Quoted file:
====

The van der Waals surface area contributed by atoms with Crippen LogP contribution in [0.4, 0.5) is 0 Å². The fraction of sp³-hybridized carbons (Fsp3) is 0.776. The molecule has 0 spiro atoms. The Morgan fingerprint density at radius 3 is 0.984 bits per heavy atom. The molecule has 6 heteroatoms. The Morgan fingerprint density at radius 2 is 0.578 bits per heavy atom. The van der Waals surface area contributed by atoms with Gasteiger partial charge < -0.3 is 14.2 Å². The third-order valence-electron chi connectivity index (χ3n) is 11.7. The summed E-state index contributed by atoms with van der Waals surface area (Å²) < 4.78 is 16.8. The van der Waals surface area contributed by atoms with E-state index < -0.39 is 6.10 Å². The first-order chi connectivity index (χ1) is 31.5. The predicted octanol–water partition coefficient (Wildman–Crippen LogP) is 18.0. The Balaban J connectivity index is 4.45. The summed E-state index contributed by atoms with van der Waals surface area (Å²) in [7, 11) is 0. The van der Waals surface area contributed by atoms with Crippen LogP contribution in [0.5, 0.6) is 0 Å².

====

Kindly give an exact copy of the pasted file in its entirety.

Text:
The van der Waals surface area contributed by atoms with Crippen LogP contribution in [0.4, 0.5) is 0 Å². The fraction of sp³-hybridized carbons (Fsp3) is 0.776. The molecule has 0 spiro atoms. The Morgan fingerprint density at radius 3 is 0.984 bits per heavy atom. The molecule has 6 heteroatoms. The Morgan fingerprint density at radius 2 is 0.578 bits per heavy atom. The van der Waals surface area contributed by atoms with Gasteiger partial charge < -0.3 is 14.2 Å². The third-order valence-electron chi connectivity index (χ3n) is 11.7. The summed E-state index contributed by atoms with van der Waals surface area (Å²) < 4.78 is 16.8. The van der Waals surface area contributed by atoms with E-state index < -0.39 is 6.10 Å². The first-order chi connectivity index (χ1) is 31.5. The predicted octanol–water partition coefficient (Wildman–Crippen LogP) is 18.0. The Balaban J connectivity index is 4.45. The summed E-state index contributed by atoms with van der Waals surface area (Å²) in [7, 11) is 0. The van der Waals surface area contributed by atoms with Crippen LogP contribution in [0.5, 0.6) is 0 Å².